More than 75 million Americans – the Baby Boomer Generation – are facing retirement. Suddenly, the event that seemed so far off is right around the corner. But, are the Boomers ready for retirement?

Maybe not. At least, not for a “traditional” retirement. According to the AARP, almost 8 out of 10 boomers plan to work, at least some of the time, after they retire. Many say they can’t afford to retire at all! More than half of those who approach retirement age haven’t made the financial preparations necessary.

It’s never been more important to plan for retirement.

Consider this: Americans now spend an average of 18 years in retirement (Source: US Department of Labor). How will you manage? The answer: you need a retirement plan, including an income strategy, and you need it now.

Your Retirement Plan Should Be All About You

There are thousands of ways to plan. But, there are no right or wrong methods. You just have to find a plan that works for you. Check out the resources available to you at local community colleges, senior organizations and financial institutions.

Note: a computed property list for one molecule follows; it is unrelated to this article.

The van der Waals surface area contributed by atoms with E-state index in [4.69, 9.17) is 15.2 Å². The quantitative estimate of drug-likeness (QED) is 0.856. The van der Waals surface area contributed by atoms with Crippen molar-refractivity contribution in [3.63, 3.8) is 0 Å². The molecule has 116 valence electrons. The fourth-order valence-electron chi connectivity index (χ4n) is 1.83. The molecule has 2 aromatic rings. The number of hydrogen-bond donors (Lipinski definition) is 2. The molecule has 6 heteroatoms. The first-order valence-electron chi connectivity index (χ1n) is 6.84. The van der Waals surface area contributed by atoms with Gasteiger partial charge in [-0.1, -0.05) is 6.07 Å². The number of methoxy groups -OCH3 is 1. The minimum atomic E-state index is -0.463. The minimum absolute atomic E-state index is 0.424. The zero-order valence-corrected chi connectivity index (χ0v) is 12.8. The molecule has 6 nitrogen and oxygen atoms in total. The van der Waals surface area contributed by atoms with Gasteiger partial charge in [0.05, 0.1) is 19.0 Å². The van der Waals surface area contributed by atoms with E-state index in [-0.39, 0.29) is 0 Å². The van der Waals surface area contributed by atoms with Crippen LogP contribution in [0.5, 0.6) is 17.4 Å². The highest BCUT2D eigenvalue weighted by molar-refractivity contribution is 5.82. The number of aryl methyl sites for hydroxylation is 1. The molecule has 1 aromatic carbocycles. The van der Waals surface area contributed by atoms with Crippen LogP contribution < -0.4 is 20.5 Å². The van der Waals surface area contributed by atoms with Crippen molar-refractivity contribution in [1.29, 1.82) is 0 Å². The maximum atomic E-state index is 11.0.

Here are some important considerations that should be part of your income plan:

  • Should you work longer? Working, even if it is only part time, after age 65, can provide significant income. You may need it.
  • Are you saving enough money? The low savings rates offered right now may seem unappealing. However, you should still put away as much as you can and worry about your returns later.
  • Make sure you understand how to maximize Social Security benefits. Social Security benefits will be a major part of most boomer’s retirement income. Before retirement, boomers should inform themselves of the various benefit options available to them.

For people who want help with the non-financial aspects of retirement, here’s an education option.

The University of North Carolina at Asheville provides a biannual retirement program called Paths to Creative Retirement. It is a strictly non-commercial educational program focused mainly on the non-financial aspects of  life after retirement. Endorsed by Kiplinger, get more information here: